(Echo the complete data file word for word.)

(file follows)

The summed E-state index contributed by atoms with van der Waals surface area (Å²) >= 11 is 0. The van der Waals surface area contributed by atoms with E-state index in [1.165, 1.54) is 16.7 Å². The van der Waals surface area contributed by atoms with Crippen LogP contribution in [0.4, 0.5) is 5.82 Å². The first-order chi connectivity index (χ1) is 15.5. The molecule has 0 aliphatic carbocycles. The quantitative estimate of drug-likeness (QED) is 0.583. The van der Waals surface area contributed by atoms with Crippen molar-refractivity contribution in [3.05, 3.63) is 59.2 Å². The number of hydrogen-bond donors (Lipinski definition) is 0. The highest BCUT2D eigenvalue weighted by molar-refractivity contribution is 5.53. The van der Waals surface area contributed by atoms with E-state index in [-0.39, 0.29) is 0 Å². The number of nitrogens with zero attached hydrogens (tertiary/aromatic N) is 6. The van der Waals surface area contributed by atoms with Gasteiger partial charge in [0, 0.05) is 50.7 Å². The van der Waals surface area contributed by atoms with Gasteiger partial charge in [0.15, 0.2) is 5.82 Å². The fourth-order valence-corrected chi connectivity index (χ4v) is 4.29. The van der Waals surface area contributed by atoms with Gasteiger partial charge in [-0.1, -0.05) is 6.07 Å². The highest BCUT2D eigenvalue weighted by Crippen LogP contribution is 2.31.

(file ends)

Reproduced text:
The summed E-state index contributed by atoms with van der Waals surface area (Å²) >= 11 is 0. The van der Waals surface area contributed by atoms with E-state index in [1.165, 1.54) is 16.7 Å². The van der Waals surface area contributed by atoms with Crippen LogP contribution in [0.4, 0.5) is 5.82 Å². The first-order chi connectivity index (χ1) is 15.5. The molecule has 0 aliphatic carbocycles. The quantitative estimate of drug-likeness (QED) is 0.583. The van der Waals surface area contributed by atoms with Crippen molar-refractivity contribution in [3.05, 3.63) is 59.2 Å². The number of hydrogen-bond donors (Lipinski definition) is 0. The highest BCUT2D eigenvalue weighted by molar-refractivity contribution is 5.53. The van der Waals surface area contributed by atoms with E-state index in [-0.39, 0.29) is 0 Å². The number of nitrogens with zero attached hydrogens (tertiary/aromatic N) is 6. The van der Waals surface area contributed by atoms with Gasteiger partial charge in [0, 0.05) is 50.7 Å². The van der Waals surface area contributed by atoms with Gasteiger partial charge in [0.15, 0.2) is 5.82 Å². The fourth-order valence-corrected chi connectivity index (χ4v) is 4.29. The van der Waals surface area contributed by atoms with Gasteiger partial charge in [-0.1, -0.05) is 6.07 Å². The highest BCUT2D eigenvalue weighted by Crippen LogP contribution is 2.31.